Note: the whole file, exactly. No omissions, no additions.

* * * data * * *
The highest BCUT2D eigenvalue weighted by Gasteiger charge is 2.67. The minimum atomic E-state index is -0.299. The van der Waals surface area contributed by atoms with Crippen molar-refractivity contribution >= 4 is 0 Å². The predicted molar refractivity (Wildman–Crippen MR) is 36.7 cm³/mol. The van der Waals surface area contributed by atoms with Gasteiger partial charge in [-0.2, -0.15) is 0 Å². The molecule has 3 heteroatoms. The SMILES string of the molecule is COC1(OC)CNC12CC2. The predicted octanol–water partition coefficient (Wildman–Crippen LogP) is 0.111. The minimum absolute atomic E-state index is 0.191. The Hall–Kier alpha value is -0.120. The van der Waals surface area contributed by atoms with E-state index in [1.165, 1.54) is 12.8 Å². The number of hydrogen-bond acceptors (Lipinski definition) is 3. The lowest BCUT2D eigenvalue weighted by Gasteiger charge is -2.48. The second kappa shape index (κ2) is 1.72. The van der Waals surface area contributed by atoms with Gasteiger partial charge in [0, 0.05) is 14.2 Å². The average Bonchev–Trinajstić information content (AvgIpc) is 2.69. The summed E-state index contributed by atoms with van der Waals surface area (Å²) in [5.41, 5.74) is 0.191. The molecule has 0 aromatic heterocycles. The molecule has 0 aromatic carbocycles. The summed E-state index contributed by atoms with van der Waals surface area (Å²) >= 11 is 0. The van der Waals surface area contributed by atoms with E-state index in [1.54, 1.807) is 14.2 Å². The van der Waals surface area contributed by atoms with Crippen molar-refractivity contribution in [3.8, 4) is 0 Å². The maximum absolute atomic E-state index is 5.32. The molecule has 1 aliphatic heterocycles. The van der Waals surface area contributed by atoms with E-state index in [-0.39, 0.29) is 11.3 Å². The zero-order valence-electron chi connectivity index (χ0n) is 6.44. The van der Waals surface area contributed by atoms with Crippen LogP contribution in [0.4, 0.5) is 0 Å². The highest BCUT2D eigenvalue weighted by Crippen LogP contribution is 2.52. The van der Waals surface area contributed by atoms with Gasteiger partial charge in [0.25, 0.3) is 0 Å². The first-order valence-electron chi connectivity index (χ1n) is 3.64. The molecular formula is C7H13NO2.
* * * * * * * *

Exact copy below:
The highest BCUT2D eigenvalue weighted by Gasteiger charge is 2.67. The minimum atomic E-state index is -0.299. The van der Waals surface area contributed by atoms with Crippen molar-refractivity contribution >= 4 is 0 Å². The predicted molar refractivity (Wildman–Crippen MR) is 36.7 cm³/mol. The van der Waals surface area contributed by atoms with Gasteiger partial charge in [-0.2, -0.15) is 0 Å². The molecule has 3 heteroatoms. The SMILES string of the molecule is COC1(OC)CNC12CC2. The predicted octanol–water partition coefficient (Wildman–Crippen LogP) is 0.111. The minimum absolute atomic E-state index is 0.191. The Hall–Kier alpha value is -0.120. The van der Waals surface area contributed by atoms with E-state index in [1.165, 1.54) is 12.8 Å². The number of hydrogen-bond acceptors (Lipinski definition) is 3. The lowest BCUT2D eigenvalue weighted by Gasteiger charge is -2.48. The second kappa shape index (κ2) is 1.72. The van der Waals surface area contributed by atoms with Gasteiger partial charge in [0, 0.05) is 14.2 Å². The average Bonchev–Trinajstić information content (AvgIpc) is 2.69. The summed E-state index contributed by atoms with van der Waals surface area (Å²) in [5.41, 5.74) is 0.191. The molecule has 0 aromatic heterocycles. The molecule has 0 aromatic carbocycles. The summed E-state index contributed by atoms with van der Waals surface area (Å²) >= 11 is 0. The van der Waals surface area contributed by atoms with E-state index in [1.54, 1.807) is 14.2 Å². The van der Waals surface area contributed by atoms with Crippen molar-refractivity contribution in [3.8, 4) is 0 Å². The maximum absolute atomic E-state index is 5.32. The molecule has 1 aliphatic heterocycles. The van der Waals surface area contributed by atoms with E-state index in [-0.39, 0.29) is 11.3 Å². The zero-order valence-electron chi connectivity index (χ0n) is 6.44. The van der Waals surface area contributed by atoms with Crippen LogP contribution in [0.4, 0.5) is 0 Å². The highest BCUT2D eigenvalue weighted by Crippen LogP contribution is 2.52. The van der Waals surface area contributed by atoms with Gasteiger partial charge in [0.25, 0.3) is 0 Å². The first-order valence-electron chi connectivity index (χ1n) is 3.64. The molecular formula is C7H13NO2.